Today’s Wednesday Words of Wisdom book choice is written and illustrated by none other than myself. It’s my first attempt to write a book. My book is titled, The Long Night. Let’s have a read…shall we?
My story is based on real life events. What do you think?
Last week my little son had his first elementary school conference. I happy to say it went well. School conferences are helpful so parents understand where their child’s development is intellectually, socially and emotionally.
Years ago when I attended the first conference for Old Boy I was nervous. I was concerned how his development was compared to other children his age. However, when my husband and I discussed Little Boy’s recent conference we were more relaxed. Our years of parenting has taught us children do not all develop at the same rate and it’s okay for some children to take longer as long as they are making progress.
The book I have selected today is called Leo the Late Bloomer. It is a wonderful children’s tale about two tiger parents learning to accept their tiger son who takes his time to develop. The story begins showing Leo unable to do things. He does not speak, eat nicely, read, or draw well. Leo’s Father is concerned about Leo, but his mother reassures him Leo will “bloom” in his own time.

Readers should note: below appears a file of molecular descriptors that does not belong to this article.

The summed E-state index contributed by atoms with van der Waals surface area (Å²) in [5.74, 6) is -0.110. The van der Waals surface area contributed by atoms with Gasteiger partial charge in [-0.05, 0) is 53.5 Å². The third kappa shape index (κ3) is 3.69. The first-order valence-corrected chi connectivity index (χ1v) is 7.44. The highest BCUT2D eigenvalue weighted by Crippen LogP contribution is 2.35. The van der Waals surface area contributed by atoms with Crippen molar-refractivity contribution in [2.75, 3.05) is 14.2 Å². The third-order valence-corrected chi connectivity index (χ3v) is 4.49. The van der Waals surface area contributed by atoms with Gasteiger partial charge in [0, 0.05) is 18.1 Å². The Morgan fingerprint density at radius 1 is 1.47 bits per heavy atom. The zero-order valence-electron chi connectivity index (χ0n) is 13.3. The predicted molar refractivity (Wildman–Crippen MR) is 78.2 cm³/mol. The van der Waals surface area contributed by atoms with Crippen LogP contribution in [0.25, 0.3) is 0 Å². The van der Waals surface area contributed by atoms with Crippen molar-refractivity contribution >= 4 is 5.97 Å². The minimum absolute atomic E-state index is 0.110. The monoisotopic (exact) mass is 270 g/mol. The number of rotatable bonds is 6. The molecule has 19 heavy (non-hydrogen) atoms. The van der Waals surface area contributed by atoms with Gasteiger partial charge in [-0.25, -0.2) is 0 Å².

Leo the Late Bloomer, written by Robert Kraus and beautifully illustrated by Jose Aruego, shows how Leo develops at his own pace. He learns to speak, read, eat, and draw eventually. His parents learn patience by allowing Leo to slowly “bloom” when he is ready. The illustrations tell a thousand words, even when there were actually only a few words on the page. This book is a classic and recommended for preschool and elementary aged children.
I have a personal interest in this book because I identify with the main character, Leo. I consider myself a late bloomer. I took longer than most to finish college, married when I was 30 and had my last child at age 42. At age 48 I feel like I am now hitting my stride. Our society is very focused on children accomplishing as much as possible at a young age. Leo’s story reminds that we all will get there eventually, if we are patient enough.